Parent Express

February 2012

Animals in Wintertime



As I write this, it is minus five degrees F outside, with no snow cover on the ground. Brrr! What are you doing to stay warm? Do you wonder what chickadees, shrews and groundhogs are doing on a night like this? For non-migrating animals this temperature, coupled with the lack of a blanket of snow, makes for a cold night indeed. Animals that overwinter in Vermont must cope with not only the cold but also the limited supply of food.


There are many animals that leave our hillsides and valleys, abundant with food in the spring and summer, at the first sign of pending frost. All who leave Vermont do so by air—no hoppers or waddlers would venture the dangers of a 1000-mile trek. Wings are handy when it comes to long distance travel. So, long-legged great blue herons, and delicate monarch butterflies newly hatched from the safety and warmth of their cocoons, join the ranks of red bats and black-throated blue warblers and sharp-shinned hawks migrating to warmer climates. Despite the convenience of wings, they will face many dangers and perils along the way, and some will not survive the journey.


For the porcupine and the white-tailed deer, among others, the risks of a bitter cold night are chosen over the dangers of travel. Each species of animal that stays in Vermont has, over time, developed adaptations and strategies to cope not only with the cold, but also with the lack of available [PJ1] plant food. Some, like the red fox, the weasel and the snowshoe hare remain active all winter. While others, like the groundhog and little brown bat hibernate. And still others, like the chipmunk, raccoon and skunk enter a semi-hibernating state in which they generally stay in their dens nibbling on caches of food between periods of inactivity.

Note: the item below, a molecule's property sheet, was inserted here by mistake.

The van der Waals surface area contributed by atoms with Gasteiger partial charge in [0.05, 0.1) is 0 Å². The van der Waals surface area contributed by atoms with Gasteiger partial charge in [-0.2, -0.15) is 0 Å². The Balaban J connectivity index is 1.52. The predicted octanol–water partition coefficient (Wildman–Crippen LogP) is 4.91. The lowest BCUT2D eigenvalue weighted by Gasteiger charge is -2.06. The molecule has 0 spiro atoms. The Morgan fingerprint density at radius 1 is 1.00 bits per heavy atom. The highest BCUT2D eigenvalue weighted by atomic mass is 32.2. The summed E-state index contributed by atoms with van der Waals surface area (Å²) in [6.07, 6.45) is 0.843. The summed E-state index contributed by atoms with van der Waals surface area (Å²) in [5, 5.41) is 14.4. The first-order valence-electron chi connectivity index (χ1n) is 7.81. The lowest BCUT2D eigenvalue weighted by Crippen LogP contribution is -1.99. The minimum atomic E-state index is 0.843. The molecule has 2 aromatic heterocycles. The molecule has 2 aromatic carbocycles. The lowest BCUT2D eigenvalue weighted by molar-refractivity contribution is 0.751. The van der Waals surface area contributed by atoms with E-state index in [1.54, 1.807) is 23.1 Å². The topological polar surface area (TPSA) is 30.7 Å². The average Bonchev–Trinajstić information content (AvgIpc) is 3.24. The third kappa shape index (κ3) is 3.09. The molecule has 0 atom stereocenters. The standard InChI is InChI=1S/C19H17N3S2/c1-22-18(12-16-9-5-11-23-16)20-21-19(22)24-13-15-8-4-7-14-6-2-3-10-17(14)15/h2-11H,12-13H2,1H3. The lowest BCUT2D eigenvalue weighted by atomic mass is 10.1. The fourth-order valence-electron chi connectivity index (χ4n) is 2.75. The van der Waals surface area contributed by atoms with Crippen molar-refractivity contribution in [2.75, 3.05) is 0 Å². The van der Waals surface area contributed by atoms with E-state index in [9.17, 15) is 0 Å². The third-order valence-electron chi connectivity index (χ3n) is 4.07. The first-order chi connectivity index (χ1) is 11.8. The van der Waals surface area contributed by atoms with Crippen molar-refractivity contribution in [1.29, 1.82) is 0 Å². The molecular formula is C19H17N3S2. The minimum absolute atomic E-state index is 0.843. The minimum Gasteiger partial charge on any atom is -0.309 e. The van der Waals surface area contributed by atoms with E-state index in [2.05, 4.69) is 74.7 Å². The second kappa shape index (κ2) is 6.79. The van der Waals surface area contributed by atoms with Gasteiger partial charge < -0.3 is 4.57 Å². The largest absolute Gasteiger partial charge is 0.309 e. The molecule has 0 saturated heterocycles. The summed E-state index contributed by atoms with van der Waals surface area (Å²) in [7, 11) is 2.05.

Some mice—the white-footed and the deer mice—stay active all winter, while both the woodland and meadow jumping mice hibernate for up to six months. Winter survival strategies also vary for members of the squirrel family. Some tree squirrels— gray and northern flying squirrels especially—stay above ground all winter because they are able to find food on trees. Whereas other squirrels—chipmunks, red squirrels and groundhogs—spend some or all of the winter below ground in extensive burrows. The chipmunk builds an especially elaborate system. Their burrow is often as long as twelve feet, and will include a nest chamber some three feet underground, food-storage chambers, escape tunnels and a main work hole!

Groundhogs, whose diet of fresh plants including garden veggies, like lettuce, peas and beans, doesn’t store well in a moist underground burrow, hibernate in the truest sense of the word. While hibernating, their body temperature will drop from about 98 to 37 degrees F. Their heart rate drops from a robust 90 beats per minute to only four or five a minute. And, they will take a breath only once every three or four minutes. Of course, the thick layer of fat they acquired in the bountiful days of summer is serving them well now as it acts as both a blanket and a source of nourishment during these cold, lean days.


The animals that remain active in Vermont throughout the winter have to resort to much cuddling, shivering, eating, hunting and generally moving about. A chickadee’s feathers will double in number as winter approaches and a deer’s hollow hairs help to trap heat. Some animals are able to go into a temporary state of hypothermia in order to reduce their metabolism during especially cold nights. Grouse grow a fringe of horny projections around their toes, which act like snowshoes to keep these stocky birds from sinking into the snow.


All this is happening just outside our back doors, and clues to these animals’ whereabouts are just waiting to be discovered.

To learn more about animals in wintertime and how to track animals, join us at BEEC for our annual Winter Adventures Camp which will happen daily this year from February 20 -24, for children in grades 1 through 4. Each day offers a different lens into the world of animals in wintertime.


Monday: My Side of the Mountain

Tuesday: Tracking the Golden Grouse

Wednesday: Art for Animals

Thursday: Animal Survival Strategies

Friday: Snow Play!


For more information about BEEC and our upcoming vacation camp, visit us at or call 802.257.5785